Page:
A Roman amphitheater  - Paul trained himself as an athlete

24 Do you not know that those who run in a stadium all run BUT ONLY ONE RECEIVES THE PRIZE? Run in such a way that you may win. 25 Everyone who competes in the Games exercises self-control in all things. Whilst they do it to obtain a perishable crown, we (do so)  for an imperishable. 26 Therefore I run in such a way as not to do so aimlessly; I box in such a way as to avoid merely hitting air; 27 rather I strictly discipline my body and make it my slave, SO THAT, AFTER I HAVE PREACHED TO OTHERS, I MYSELF WILL NOT BE DISQUALIFIED. (1Cor9:24-27)

What prize might that be for which Paul is competing? “I press on toward the goal being the prize of the high calling of God in Christ Jesus” (Phi3:14}. And does the apostle regard this prize as a foregone conclusion? On the contrary, speaking of it in the previous verse: “Brothers, I do not regard myself as having taken hold of it yet; but one thing I do: forgetting what lies behind and reaching forward to what lies ahead”. And in the chapter under consideration: “I therefore strictly discipline my body and make it my slave, so that, after I have preached to others, I myself will not be disqualified (1Cor9:27). Only when he was virtually on his death-bed was the apostle able to write: “The time of my departure has arrived. I have fought the good fight, I have finished the course, I have kept the faith;in the future there is reserved for me the crown of righteousness, which the Lord, the righteous Judge, will award to meon that day(2Tim4:6-8).

Paul clearly regards himself as God’s athlete. He utilizes the language of the race-track – sporting analogies abound. And not for the first time, the picture Paul paints of Gospel salvation is about as far removed as it could be from what I believed during the first 25 years or so of my Christian pilgrimage. But what Paul is teaching follows on very logically from the points made in the previous post. In particular, that those who do achieve the prize or “the crown of righteousness” to which Paul refers shall be proportionately speaking few in number. Those outside the Judeo-Christian Covenants of Promise (i.e. the bulk of people who have ever lived) have not even embarked upon the race, let alone been able to win the prize. Those who do embark were enabled to do so through divine intervention (Jn6:44). Christ teaches in that verse that man is innately incapable of turning to Him as Lord and Savior and this reality is backed up by Paul. Election to the Covenant of Promise (Eph2:12) is on the basis of free and unmerited grace, even one’s faith in Christ being a gift of God (Eph2:8).

However, the “all of grace” paradigm pertains to election, not to completing the course, which, though dependent on divine grace (for sure) also requires an effort from the participant, especially in the area to which Paul repeatedly returns: defying the concupiscent instincts of the bodily senses which conflict with the  nobler aspirations derived from the God-given spirit or “inner man” (Rom7:23 & 8:13). So Paul as God’s athlete summarizes his Roman amphitheater analogy with this statement: “I strictly DISCIPLINE MY BODY and make it my slave, so that, after I have preached to others, I myself will not be disqualified” (v27)).  Jesus said of those who would gain the prize to which Paul refers “Whoever wants to save his life will lose it; but whoever loses his life for My sake will find it” (Mt16:25). Do not be deceived as I was by simplistic conversionism: the notion of “getting saved” by reciting a prayer of faith, believing Jesus died for ME, resting in the Savior’s merits and suchlike. Such dispositions in themselves shall gain no prizes: Christians have been set a course to run; and as Paul and (still more) the writer to the Hebrews make clear, by no means all shall complete it. Likewise, in Revelation, few within the churches were found worthy to partner Christ through eternity (Rev3:4).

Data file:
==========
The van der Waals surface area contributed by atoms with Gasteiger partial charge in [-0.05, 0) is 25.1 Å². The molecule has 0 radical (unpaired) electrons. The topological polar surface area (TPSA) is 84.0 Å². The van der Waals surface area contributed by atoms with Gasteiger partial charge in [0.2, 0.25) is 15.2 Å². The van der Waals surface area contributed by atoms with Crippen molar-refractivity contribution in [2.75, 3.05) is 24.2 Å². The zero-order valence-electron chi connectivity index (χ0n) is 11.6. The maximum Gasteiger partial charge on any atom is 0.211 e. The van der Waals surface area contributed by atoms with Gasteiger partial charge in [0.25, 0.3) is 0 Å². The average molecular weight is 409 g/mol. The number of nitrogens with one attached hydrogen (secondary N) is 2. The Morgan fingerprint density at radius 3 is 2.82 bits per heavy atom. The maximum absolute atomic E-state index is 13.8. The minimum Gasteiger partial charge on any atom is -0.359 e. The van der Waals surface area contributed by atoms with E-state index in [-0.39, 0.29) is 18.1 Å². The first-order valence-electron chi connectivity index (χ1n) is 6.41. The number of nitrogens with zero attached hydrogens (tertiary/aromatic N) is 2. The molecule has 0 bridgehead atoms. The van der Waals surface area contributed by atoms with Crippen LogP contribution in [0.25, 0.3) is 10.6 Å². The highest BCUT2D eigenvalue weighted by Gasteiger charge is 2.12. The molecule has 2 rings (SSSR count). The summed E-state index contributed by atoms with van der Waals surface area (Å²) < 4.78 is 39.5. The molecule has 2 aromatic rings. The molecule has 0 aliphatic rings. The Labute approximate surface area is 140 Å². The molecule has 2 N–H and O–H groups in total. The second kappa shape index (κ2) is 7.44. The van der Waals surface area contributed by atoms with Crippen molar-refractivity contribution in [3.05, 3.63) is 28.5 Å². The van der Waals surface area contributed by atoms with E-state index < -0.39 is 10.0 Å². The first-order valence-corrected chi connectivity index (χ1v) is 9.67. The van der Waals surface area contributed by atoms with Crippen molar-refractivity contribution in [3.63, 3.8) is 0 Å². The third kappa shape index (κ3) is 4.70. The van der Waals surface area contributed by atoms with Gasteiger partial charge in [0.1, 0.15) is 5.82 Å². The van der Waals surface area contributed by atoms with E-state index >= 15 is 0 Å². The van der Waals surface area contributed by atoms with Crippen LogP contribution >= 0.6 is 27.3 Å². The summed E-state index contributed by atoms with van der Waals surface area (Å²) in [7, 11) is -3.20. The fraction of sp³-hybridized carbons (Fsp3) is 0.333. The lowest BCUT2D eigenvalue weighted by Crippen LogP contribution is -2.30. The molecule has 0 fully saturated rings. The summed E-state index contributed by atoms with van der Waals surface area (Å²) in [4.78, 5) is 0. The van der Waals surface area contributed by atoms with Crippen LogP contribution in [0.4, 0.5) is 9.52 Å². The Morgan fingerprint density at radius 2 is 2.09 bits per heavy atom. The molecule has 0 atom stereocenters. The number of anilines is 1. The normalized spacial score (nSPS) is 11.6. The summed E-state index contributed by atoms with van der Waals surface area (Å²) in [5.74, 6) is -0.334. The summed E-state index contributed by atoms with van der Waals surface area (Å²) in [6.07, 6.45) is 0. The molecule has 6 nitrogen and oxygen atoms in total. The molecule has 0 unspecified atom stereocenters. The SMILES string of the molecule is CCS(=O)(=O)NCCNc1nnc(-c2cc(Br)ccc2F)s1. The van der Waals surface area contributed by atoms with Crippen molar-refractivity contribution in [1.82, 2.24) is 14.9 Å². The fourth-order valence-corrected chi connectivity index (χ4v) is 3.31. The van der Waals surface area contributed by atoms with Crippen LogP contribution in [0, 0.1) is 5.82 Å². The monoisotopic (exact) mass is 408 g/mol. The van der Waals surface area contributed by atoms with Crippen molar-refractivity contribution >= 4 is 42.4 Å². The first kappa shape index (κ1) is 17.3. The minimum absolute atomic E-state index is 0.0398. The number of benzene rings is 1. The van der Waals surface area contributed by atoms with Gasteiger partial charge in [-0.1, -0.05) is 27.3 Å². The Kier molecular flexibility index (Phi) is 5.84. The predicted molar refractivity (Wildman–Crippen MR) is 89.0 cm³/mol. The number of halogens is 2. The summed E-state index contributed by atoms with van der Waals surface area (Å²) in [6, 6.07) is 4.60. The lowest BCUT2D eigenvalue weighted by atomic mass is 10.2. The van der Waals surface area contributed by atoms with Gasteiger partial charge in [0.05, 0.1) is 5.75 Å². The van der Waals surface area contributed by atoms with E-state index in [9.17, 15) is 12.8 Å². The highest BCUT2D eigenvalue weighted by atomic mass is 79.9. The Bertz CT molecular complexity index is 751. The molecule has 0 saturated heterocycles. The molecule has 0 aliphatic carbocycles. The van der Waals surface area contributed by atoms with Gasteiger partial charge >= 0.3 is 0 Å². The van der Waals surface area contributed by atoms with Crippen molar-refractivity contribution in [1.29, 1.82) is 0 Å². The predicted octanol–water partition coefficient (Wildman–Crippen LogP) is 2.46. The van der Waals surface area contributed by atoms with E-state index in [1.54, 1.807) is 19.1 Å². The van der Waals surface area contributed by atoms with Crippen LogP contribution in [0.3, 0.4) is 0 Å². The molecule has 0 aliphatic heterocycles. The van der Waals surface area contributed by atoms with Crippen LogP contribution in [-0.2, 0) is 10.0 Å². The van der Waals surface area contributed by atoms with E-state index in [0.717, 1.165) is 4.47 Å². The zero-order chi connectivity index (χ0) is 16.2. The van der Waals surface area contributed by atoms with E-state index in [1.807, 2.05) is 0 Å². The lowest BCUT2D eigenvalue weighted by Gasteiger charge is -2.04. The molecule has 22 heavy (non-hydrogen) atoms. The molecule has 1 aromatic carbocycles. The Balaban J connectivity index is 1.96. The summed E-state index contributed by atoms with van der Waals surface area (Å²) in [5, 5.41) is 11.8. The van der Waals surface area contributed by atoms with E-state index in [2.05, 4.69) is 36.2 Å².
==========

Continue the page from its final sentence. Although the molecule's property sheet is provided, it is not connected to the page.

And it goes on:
This may be a reality check but should dishearten no one, for the above does not relate to whether or not the soul goes to heaven when one dies. That is determined by what many refer to as “natural law”, the outworking of which is summarized in the New Testament’s definitive passage on final judgement in which those who have exercised compassion are accepted whilst those utterly devoid of it (and a compliant conscience to motivate such responses) go on to receive post-mortem punishment (Mt25:31-46). As I have previously explained “natural law” in the anthropological context is something of a misnomer, for essentially it relates to God’s Law written in the heart, innate God-given spiritual faculties and the saving work of Christ.  In other words, it relates to the conscience and the Cosmic Christ depicted in my previous post,

Be assured, God desires that ALL should ultimately have the opportunity to be soul-healed and come to a knowledge of the truth (1Tim2:4). And He who is Love personified sent His only begotten Son to die as an atonement for sins in the flesh (Rom8:3). This was for a dual purpose: to purchase “a peculiar people and royal priesthood (1Pet2:9) who give their lives in devotion to His Son, but also to provide pardon and final acceptance for the many more who, although unempowered to defeat the corruptions of the flesh nevertheless respond positively to the Light of conscience, effectively serving “Christ” through the kindness and love they have shown to others (cf. Jn1:9KJV; Mt25:40, 1n4:7). This is not mere wishful thinking – it is, I believe, a revelation of the Spirit resulting in a systematized  reinterpretation of the whole bible set out in “The Little Book of Providence”.

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